transferable to other bacteria. The other three studies did demonstrate that plasmid�encoded ARGs could be transferred to other bacteria following heat treatments under laboratory conditions.
The ARG considered by Koncan et al. (2007) was aac(6’)-Ie-aph(2’’)-Ia, while Taher et al. (2020a) considered blaZ, mecC, tetK, and Le Devendec et al. (2018) considered blaCTX-M-1, blaCMY-2, tetA, strA. Masters et al. (1998) did not give any
details of the gene considered. 10 of 91 These studies did not establish how likely was the occurrence of such transfer in the field. One of the studies (Le Devendec et al., 2018) theorised that natural transfer is probably rare.
None of the studies demonstrated whether ARGs from heat-treated AMR bacteria could be taken up by other live bacteria in the human gut after ingestion.

In conclusion, only a small number of studies were identified on the persistence of ARGs in heat-treated foods and their possible uptake by surrounding viable bacteria present in other settings, such as the human gut and other foods. Because of differences in conditions, these studies were not directly comparable. While the literature suggests that adequate heat treatment / cooking (e.g., cooking until the middle of the food commodity reaches 70°C for at least 2 min, or the equivalent) should be effective in ‘killing’ AMR bacteria in food, there is very little evidence if intact and functional ARGs are released from AMR bacteria following such heat treatments. Similarly, there does not appear to be any convincing data for the ready transfer of ARGs to the commensal bacteria of the mammalian gastrointestinal tract following cooking. Evidence to determine if there is a risk of transfer is sparse. We would therefore recommend further focused practical research be undertaken to provide evidence for a full assessment of risk in relation to transfer of ARGs from heat-treated foods to bacteria in other matrices.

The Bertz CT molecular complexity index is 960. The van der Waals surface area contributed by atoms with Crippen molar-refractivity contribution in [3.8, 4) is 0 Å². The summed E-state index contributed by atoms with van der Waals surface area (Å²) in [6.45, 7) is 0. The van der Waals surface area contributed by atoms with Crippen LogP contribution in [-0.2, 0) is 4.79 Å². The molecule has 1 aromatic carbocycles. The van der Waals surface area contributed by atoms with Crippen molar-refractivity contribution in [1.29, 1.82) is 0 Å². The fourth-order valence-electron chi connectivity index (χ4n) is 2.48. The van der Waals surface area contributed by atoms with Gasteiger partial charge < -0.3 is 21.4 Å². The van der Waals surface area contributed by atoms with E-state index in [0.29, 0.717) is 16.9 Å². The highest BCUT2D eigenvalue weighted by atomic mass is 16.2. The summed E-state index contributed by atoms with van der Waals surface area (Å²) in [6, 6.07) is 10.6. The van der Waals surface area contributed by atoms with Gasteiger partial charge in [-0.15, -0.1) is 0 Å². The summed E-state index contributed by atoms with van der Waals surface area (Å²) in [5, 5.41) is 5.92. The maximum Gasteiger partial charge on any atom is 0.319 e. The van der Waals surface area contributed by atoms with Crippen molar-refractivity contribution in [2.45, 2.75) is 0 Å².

Keywords:AMR, Heat treatment, ARGs, Bacteria
Subjects:C Biological Sciences > C510 Applied Microbiology
C Biological Sciences > C521 Medical Microbiology
C Biological Sciences > C500 Microbiology
Divisions:College of Science > National Centre for Food Manufacturing
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ID Code:46456
Deposited On:10 Nov 2021 10:58